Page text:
When Tim Raines found he didn’t like the sight of blood and wasn’t crazy about the fast pace of hospitals, he knew medical school wasn’t for him.
Now a doctoral candidate at the University of Virginia, he discovered his love of research through participation in the Virginia-North Carolina Alliance, part of a national college program designed to increase minority representation in science, technology, engineering and math – the “STEM” disciplines.
“It is because of this program that I am on the path to completing my Ph.D. and pursing a career in science administration, where I can help and inspire underrepresented minority students to pursue careers in the sciences,” said Raines, who is in the Department of Microbiology, Immunology and Cancer Biology.
Since 2007, the VA-NC Alliance has nurtured remarkable growth in underrepresented STEM enrollment. Enrollment in the alliance grew from 3,469 students in year one to 6,340 in 2015, representing an increase of 83 percent. The number of STEM degrees underrepresented students earned climbed 127 percent to 6,000 in these eight years.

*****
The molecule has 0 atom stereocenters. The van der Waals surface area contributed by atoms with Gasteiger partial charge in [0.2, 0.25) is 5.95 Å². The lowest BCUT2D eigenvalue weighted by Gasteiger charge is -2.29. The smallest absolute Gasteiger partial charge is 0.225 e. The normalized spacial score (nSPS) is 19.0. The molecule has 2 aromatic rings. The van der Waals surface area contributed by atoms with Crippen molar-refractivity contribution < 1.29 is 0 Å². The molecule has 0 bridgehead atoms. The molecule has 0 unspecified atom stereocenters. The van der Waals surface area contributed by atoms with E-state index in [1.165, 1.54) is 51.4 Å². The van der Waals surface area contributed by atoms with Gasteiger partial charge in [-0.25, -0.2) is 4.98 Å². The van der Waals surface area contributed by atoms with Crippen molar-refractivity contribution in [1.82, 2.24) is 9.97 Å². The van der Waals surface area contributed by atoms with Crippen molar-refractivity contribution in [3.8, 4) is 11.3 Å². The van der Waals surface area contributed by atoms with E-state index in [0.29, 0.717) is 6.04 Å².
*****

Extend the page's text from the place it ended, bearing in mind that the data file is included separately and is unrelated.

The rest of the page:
Similarly, Racheida Lewis, who earned her master’s degree in electrical engineering from UVA, tried a couple of internships at engineering firms and realized she didn’t want to spend most of her professional time as an engineer in an office. She, too, is on track to join academia in the near future, thanks to her experience with the VA-NC Alliance. Seeing the low numbers of underrepresented minorities in STEM professions, she decided to pursue her Ph.D. – she’s at Virginia Tech – to become a professor teaching engineering and encouraging other college students to go into these fields.
Led by UVA, the alliance comprises nine colleges and universities participating in the National Science Foundation-funded Louis Stokes Alliances for Minority Participation, which supports more than 40 collaborative programs across the U.S. The other eight partner schools are: in Virginia, George Mason University, Piedmont Virginia Community College, Virginia Commonwealth University and Virginia Tech; and in North Carolina, Bennett College for Women in Greensboro, Elizabeth City State University, Johnson C. Smith University in Charlotte and St. Augustine’s University in Raleigh.